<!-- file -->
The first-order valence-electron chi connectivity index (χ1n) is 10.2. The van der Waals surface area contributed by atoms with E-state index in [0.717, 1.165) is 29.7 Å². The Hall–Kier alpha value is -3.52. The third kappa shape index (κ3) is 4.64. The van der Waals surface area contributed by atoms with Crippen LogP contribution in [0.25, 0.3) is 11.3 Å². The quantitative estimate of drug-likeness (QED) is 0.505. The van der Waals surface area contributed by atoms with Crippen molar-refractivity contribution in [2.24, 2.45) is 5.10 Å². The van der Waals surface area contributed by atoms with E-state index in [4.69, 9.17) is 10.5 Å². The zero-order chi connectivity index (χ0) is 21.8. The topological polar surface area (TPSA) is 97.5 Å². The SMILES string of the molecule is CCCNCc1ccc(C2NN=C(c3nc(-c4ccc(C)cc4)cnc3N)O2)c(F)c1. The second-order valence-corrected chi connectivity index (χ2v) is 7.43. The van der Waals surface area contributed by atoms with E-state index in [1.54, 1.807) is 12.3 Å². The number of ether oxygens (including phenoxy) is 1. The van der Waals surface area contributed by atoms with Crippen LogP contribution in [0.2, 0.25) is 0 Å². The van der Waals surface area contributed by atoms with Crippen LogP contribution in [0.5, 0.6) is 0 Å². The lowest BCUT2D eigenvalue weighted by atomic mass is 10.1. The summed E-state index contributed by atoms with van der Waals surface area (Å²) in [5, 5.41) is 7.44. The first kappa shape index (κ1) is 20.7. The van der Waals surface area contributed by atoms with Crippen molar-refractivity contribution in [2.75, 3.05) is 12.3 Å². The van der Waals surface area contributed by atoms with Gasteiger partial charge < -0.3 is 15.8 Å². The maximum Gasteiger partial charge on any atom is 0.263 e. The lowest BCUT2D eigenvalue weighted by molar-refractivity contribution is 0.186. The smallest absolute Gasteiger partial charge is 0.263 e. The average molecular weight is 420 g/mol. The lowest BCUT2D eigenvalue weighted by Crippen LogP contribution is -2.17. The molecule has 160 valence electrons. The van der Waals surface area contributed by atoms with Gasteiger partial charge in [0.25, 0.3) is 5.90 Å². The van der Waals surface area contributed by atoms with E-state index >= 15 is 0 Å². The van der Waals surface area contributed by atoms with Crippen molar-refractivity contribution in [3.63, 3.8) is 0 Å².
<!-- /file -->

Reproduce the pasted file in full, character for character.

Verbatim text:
The first-order valence-electron chi connectivity index (χ1n) is 10.2. The van der Waals surface area contributed by atoms with E-state index in [0.717, 1.165) is 29.7 Å². The Hall–Kier alpha value is -3.52. The third kappa shape index (κ3) is 4.64. The van der Waals surface area contributed by atoms with Crippen LogP contribution in [0.25, 0.3) is 11.3 Å². The quantitative estimate of drug-likeness (QED) is 0.505. The van der Waals surface area contributed by atoms with Crippen molar-refractivity contribution in [2.24, 2.45) is 5.10 Å². The van der Waals surface area contributed by atoms with E-state index in [4.69, 9.17) is 10.5 Å². The zero-order chi connectivity index (χ0) is 21.8. The topological polar surface area (TPSA) is 97.5 Å². The SMILES string of the molecule is CCCNCc1ccc(C2NN=C(c3nc(-c4ccc(C)cc4)cnc3N)O2)c(F)c1. The second-order valence-corrected chi connectivity index (χ2v) is 7.43. The van der Waals surface area contributed by atoms with E-state index in [1.54, 1.807) is 12.3 Å². The number of ether oxygens (including phenoxy) is 1. The van der Waals surface area contributed by atoms with Crippen LogP contribution in [0.2, 0.25) is 0 Å². The van der Waals surface area contributed by atoms with Crippen LogP contribution in [0.5, 0.6) is 0 Å². The lowest BCUT2D eigenvalue weighted by atomic mass is 10.1. The summed E-state index contributed by atoms with van der Waals surface area (Å²) in [5, 5.41) is 7.44. The first kappa shape index (κ1) is 20.7. The van der Waals surface area contributed by atoms with Crippen molar-refractivity contribution in [2.75, 3.05) is 12.3 Å². The van der Waals surface area contributed by atoms with Gasteiger partial charge < -0.3 is 15.8 Å². The maximum Gasteiger partial charge on any atom is 0.263 e. The lowest BCUT2D eigenvalue weighted by molar-refractivity contribution is 0.186. The smallest absolute Gasteiger partial charge is 0.263 e. The average molecular weight is 420 g/mol. The lowest BCUT2D eigenvalue weighted by Crippen LogP contribution is -2.17. The molecule has 160 valence electrons. The van der Waals surface area contributed by atoms with Gasteiger partial charge in [0.25, 0.3) is 5.90 Å². The van der Waals surface area contributed by atoms with E-state index >= 15 is 0 Å². The van der Waals surface area contributed by atoms with Crippen molar-refractivity contribution in [3.63, 3.8) is 0 Å².